Usually, we pre-arrange transportation from the airport to hotel, but having traveled in Ecuador’s Andean highlands for two months in 2013, we felt confident in taking a cab. Plus, my daughter Bethany is fluent in Spanish, so we had at least one person who could translate in case a problem arose.

Once we were at the narrow and steep streets of Quito’s historic district, our cab driver got lost. The road signs weren’t clear, and he didn’t know where to turn. I got on my phone and called our hotel. Thanks to my international SIM card, I dialed like I normally would at home, and the call went through issue free. The hotel night manager was able to direct the cab driver over the phone, and we promptly found ourselves at the entrance of the hotel 5 minutes later.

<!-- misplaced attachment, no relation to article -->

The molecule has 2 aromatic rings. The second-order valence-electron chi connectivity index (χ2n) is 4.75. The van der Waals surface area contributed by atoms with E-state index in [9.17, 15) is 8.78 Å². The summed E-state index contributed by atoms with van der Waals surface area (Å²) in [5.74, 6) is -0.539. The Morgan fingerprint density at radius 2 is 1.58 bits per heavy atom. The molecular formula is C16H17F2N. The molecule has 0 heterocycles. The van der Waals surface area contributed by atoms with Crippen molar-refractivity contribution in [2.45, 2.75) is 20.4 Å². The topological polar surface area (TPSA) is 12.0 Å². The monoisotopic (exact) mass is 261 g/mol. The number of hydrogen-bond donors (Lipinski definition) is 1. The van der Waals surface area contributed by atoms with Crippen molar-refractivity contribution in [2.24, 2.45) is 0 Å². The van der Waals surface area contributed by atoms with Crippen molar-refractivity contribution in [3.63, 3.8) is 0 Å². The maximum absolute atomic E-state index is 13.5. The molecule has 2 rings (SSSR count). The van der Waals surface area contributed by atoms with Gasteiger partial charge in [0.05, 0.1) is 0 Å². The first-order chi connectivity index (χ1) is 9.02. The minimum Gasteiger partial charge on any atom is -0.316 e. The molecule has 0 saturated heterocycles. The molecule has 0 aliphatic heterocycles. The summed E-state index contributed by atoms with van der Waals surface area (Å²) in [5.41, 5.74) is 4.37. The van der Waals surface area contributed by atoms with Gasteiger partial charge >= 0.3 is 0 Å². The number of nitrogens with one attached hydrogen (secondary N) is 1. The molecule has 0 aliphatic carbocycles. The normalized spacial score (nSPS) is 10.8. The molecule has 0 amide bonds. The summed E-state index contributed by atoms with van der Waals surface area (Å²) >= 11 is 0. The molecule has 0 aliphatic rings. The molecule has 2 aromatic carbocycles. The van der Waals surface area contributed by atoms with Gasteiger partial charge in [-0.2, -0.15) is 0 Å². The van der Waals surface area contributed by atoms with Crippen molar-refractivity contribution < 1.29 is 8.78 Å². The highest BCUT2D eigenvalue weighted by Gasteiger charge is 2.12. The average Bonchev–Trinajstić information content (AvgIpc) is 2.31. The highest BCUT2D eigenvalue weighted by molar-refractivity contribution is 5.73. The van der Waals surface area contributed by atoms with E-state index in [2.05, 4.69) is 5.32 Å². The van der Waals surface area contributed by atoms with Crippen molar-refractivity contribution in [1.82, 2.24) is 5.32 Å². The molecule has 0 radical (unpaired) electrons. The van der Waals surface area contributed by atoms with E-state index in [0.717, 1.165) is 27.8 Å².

Without the SIM card, we would have been lost in the historic district. From that experience, I realized local cab drivers usually don’t know the locations of boutique hotels, like La Casona de la Ronda, which we stayed in.

Note: Most cab drivers in Quito do not use GPSs or phones with data.

2. Getting my SIM card without having to go to a store

In Ecuador and around the globe, cell phone shops and convenient stores sell local SIM cards. For me to get one, I would have had to arrive at my hotel first, and ask around for recommendations or directions to a store. I could not have done that during my trip in Ecuador for these two reasons:

I needed a phone that worked upon arrival
I didn’t have the time to look for a workable SIM card

When in South America, if you don’t speak Spanish, it can be difficult to buy a SIM card. That was my experience when in Santiago, Chile in 2013. I didn’t get a SIM card after speaking to three different Claro representatives in three separate shops.